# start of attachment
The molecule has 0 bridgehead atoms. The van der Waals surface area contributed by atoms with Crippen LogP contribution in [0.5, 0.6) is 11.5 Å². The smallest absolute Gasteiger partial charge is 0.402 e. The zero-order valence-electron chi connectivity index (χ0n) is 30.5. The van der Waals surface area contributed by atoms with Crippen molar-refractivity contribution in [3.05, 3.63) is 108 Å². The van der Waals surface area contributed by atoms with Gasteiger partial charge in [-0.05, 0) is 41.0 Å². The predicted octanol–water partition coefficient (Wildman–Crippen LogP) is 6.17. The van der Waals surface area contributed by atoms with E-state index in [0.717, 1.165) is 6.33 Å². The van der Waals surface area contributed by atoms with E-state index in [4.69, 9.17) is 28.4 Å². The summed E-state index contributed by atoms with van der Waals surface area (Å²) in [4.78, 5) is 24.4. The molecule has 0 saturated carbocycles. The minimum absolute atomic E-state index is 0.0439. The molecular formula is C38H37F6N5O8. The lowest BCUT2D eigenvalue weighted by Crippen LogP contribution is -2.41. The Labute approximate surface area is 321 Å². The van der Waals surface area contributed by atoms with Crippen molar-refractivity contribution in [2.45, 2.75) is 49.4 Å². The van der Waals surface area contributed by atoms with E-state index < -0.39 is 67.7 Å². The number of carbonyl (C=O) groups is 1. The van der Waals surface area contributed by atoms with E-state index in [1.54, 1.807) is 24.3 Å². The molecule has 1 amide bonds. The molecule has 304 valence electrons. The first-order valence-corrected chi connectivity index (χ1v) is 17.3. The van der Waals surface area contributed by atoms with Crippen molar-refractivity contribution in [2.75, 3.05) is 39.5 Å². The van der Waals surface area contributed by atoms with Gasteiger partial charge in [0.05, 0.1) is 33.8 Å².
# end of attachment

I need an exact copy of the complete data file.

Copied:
The molecule has 0 bridgehead atoms. The van der Waals surface area contributed by atoms with Crippen LogP contribution in [0.5, 0.6) is 11.5 Å². The smallest absolute Gasteiger partial charge is 0.402 e. The zero-order valence-electron chi connectivity index (χ0n) is 30.5. The van der Waals surface area contributed by atoms with Crippen molar-refractivity contribution in [3.05, 3.63) is 108 Å². The van der Waals surface area contributed by atoms with Gasteiger partial charge in [-0.05, 0) is 41.0 Å². The predicted octanol–water partition coefficient (Wildman–Crippen LogP) is 6.17. The van der Waals surface area contributed by atoms with E-state index in [0.717, 1.165) is 6.33 Å². The van der Waals surface area contributed by atoms with E-state index in [4.69, 9.17) is 28.4 Å². The summed E-state index contributed by atoms with van der Waals surface area (Å²) in [4.78, 5) is 24.4. The molecule has 0 saturated carbocycles. The minimum absolute atomic E-state index is 0.0439. The molecular formula is C38H37F6N5O8. The lowest BCUT2D eigenvalue weighted by Crippen LogP contribution is -2.41. The Labute approximate surface area is 321 Å². The van der Waals surface area contributed by atoms with Crippen molar-refractivity contribution in [2.45, 2.75) is 49.4 Å². The van der Waals surface area contributed by atoms with E-state index < -0.39 is 67.7 Å². The number of carbonyl (C=O) groups is 1. The van der Waals surface area contributed by atoms with E-state index in [1.54, 1.807) is 24.3 Å². The molecule has 1 amide bonds. The molecule has 304 valence electrons. The first-order valence-corrected chi connectivity index (χ1v) is 17.3. The van der Waals surface area contributed by atoms with Crippen molar-refractivity contribution in [2.75, 3.05) is 39.5 Å². The van der Waals surface area contributed by atoms with Gasteiger partial charge in [0.05, 0.1) is 33.8 Å².